The opportunity for the G20 to take the driver’s seat in steering towards more sustainable practices in business and human rights is supported with precedent. In 2015, the G7—which was then led by Germany—asserted support towards the UNGP and welcomed efforts to develop substantive National Action Plans which would assist in ensuring responsible and accountable supply chains. The G7 at that time also called for greater due diligence for companies and the strengthening of stakeholder initiatives that can promote greater corporate respect for human rights. These priorities come full circle as Germany has taken the helm of the G7 once again this year where they continue to highlight the need for accelerated efforts towards the realization of the UNGP by seizing legislative momentum, collective measures, and the implementation of capacity building.
Hence, the G20 is positioned strategically to communicate ideas vested upon business and human rights. On the Indonesian front, it also serves in the country’s national interest as an accelerated show of reform and a forward-thinking commitment to bring businesses into the accountability of human rights.
The first step in pushing for a human rights based-economy is through the recognition of the importance ingrained within the concepts of business and human rights. This is a crucial focal point for the G20 which can utilize their platform to mainstream the principles of business and human rights as an underlying business model that can be used to achieve their global goals. Furthermore, it should also become a maxim of the G20 to support data-driven research which points that responsible business also equates to a long-term investment that ensures sustainable business practices.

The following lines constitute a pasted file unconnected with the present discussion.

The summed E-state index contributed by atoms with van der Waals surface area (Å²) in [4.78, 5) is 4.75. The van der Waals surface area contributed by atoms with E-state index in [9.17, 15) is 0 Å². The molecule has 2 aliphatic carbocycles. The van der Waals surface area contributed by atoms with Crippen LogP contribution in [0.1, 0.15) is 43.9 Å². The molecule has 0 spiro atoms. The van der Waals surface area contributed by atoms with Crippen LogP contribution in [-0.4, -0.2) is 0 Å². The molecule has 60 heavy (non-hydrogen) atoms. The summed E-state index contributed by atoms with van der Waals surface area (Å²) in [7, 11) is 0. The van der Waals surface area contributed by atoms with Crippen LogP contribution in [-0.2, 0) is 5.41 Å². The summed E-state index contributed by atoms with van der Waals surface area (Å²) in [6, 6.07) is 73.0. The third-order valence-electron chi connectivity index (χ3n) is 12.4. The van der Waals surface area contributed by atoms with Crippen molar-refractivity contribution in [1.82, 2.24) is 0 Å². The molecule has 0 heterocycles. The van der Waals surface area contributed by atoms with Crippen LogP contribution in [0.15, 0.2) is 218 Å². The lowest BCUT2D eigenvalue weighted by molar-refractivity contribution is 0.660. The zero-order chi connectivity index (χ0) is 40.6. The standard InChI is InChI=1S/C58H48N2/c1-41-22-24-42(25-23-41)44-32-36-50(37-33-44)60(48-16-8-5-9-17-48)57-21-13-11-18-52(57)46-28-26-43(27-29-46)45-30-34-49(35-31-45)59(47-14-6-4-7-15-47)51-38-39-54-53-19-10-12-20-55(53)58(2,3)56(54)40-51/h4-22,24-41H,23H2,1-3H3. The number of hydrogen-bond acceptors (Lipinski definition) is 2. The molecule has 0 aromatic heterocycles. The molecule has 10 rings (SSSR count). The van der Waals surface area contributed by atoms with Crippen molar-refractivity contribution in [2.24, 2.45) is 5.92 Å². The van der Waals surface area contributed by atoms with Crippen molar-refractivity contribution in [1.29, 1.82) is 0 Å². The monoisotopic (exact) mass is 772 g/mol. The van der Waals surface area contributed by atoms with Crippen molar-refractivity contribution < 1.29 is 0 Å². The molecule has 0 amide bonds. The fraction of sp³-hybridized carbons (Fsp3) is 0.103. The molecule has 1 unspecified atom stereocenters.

Second, the G20 needs to leverage this influence and authority by leading through example and become a role model for responsible business in the current international landscape.
For example, as G20 president, Indonesia can lead the charge in presenting the building blocks of business and human rights for the digital era as the country is home to approximately 2300 start-ups which comprises decacorns as well as unicorns.
Third, the G20 needs to also present the implementation of business and human rights as a response in developing trends of the future where an aspect of business competitiveness will be measured through corporate responsibility on human rights. In addition, the G20 should further recognize that adherence to business and human rights will become the gateway of investor confidence and consumer preference.
Innovation should not become the ultimate currency that can delay or be served as a bargaining tool when it comes to propping up an economy based on human rights. The spectacular advancements seen in the disruption of industries and the welcoming of digitalization, sustainability and the reform of global health systems are indeed aspects that need to be lauded but we should also make sure that growth benefits the many and not the few.
Patricia Rinwigati is Director of the Djokosoetono Research Center, Faculty of Law, Universitas Indonesia. Raafi Seiff is Director of Policy+. The opinions expressed are their own.
The views expressed in this article are those of the authors.